Parenting past the toddler years: what's next?

Your baby has grown into a toddler, and now your toddler is fast approaching the preschooler stage. What can you expect?
Your baby has grown into a toddler, and now your toddler is fast approaching the preschooler stage. What can you expect? Photo: Getty Images

A lot has happened through the baby and toddler years. They’ve been intense, constantly changing, and sometimes exhilarating. Your baby has grown into a toddler, and now your toddler is fast approaching the preschooler stage; your once tiny baby is now walking, talking, becoming more independent and exerting their personality more fully.

Of course, your child still hasn’t mastered all the skills they need, so your love and support, as always, is important. And as their independence and competence grows, it raises new issues for your life as a parent. So when your toddler starts to transition into the preschooler years, what’s next for you as a parent?

Time for another baby?

As our toddlers grow and we’ve passed the very intense baby stage, thoughts of whether to have another child often surface. What is the right age spacing between children? Am I ready yet? How will I manage with two or three or more? Or you may have already made the decision to add to your family and are experiencing pregnancy while running after a toddler.

Second, third and fourth pregnancies can seem much less luxurious than first pregnancies. There is probably no perfect time to add to your family. It’s a personal choice, and sometimes the choice is made for us.

Developmental mantra: I’m ready to add another personality into our family mix, but I’m enjoying this stage, too.

Juggling mania

As our kids become more active or we add more members to our family, life can get more hectic. There are more demands and needs to be met, more activities on the go, and more personalities to please. You can often feel like you’re in permanent motion with never a spare moment to rest.


Some scheduled down-times, saying ‘no’ when appropriate, and not setting expectations too high can all help to keep things in a better balance. While life at this stage does tend to be busy, you’re the one who has to decide when enough is enough.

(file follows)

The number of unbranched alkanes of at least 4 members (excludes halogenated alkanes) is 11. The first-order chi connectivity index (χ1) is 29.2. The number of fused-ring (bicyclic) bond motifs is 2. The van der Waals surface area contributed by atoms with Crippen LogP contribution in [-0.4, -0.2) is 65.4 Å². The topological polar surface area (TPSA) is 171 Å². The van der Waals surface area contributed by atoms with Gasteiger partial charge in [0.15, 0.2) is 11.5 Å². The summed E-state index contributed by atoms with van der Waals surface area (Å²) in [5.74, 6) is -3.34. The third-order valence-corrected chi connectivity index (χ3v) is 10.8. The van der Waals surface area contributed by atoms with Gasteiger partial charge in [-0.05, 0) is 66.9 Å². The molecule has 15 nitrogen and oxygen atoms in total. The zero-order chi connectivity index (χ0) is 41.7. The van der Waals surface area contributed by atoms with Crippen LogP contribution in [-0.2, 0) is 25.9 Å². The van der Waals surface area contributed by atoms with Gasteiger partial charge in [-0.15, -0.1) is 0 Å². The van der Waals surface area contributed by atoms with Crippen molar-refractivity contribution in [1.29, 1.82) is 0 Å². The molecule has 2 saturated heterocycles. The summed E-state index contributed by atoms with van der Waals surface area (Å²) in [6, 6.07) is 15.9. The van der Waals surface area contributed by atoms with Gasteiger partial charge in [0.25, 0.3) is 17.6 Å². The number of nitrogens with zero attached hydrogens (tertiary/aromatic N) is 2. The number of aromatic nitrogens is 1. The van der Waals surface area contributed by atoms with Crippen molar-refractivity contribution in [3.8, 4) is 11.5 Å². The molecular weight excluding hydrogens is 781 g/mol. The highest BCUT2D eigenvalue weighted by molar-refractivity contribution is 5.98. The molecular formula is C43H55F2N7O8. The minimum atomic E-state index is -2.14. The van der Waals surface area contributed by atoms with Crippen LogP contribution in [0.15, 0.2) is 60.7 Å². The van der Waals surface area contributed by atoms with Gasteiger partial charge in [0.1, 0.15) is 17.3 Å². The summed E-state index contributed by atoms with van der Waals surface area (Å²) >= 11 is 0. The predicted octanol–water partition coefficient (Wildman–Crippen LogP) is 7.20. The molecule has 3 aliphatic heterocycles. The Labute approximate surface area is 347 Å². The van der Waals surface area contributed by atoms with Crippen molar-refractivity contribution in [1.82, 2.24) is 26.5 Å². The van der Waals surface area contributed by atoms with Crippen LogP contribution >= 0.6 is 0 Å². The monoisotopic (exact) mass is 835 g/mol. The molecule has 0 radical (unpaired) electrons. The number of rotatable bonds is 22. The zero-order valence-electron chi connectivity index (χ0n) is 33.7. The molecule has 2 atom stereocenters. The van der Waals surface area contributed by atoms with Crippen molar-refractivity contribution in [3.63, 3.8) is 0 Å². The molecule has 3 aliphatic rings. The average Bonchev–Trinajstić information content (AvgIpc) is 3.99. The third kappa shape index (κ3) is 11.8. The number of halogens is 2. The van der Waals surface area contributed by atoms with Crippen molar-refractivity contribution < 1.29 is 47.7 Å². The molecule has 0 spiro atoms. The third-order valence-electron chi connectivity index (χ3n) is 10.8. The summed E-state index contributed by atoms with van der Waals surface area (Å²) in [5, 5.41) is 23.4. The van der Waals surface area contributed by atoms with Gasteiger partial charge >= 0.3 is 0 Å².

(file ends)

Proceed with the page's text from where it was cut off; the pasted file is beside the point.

Developmental mantra: My family life is only as busy as I allow it to be.

They still really need me

Our children are definitely growing and becoming more independent. They may not need us to wipe their bottoms or spoon dinner into their mouths, but they still need us in so many ways. They need our attention, love and validation, and they need our guidance to learn acceptable behaviour. They need our positive role modelling so they know what’s expected of them. Our kids always need us … even if those needs evolve as they change.

Developmental mantra: I will guide and love my child at every stage.

Does it get easier?

The baby and toddler years are likely the most intense times of our parenting lives, but there are challenges at every stage of raising our kids. As our toddlers grow into preschoolers, and then school-age kids, and then tweens and teens, we need to adapt our parenting style. We need to slowly let go and give them more responsibility. We need to let them experience more of the world but be there for them when they need us. And we need to always love them – even when we don’t like their behaviour.

Developmental mantra: I marvel at how my children are growing and learning as I learn and grow with them.

You’re almost past the most intense of parenting times. There is much to celebrate as your toddler approaches the preschooler years and beyond – everything they have learnt along the way, the way your family has been transformed, and how you have moved from being a person to a fully fledged parent. And there is so much to look forward to as well – new experiences, the school years, and those teenage times! Congratulations ... and good luck.

Jodie Benveniste is a psychologist, parenting author and the founder of Parent Wellbeing. You can find more parenting inspiration at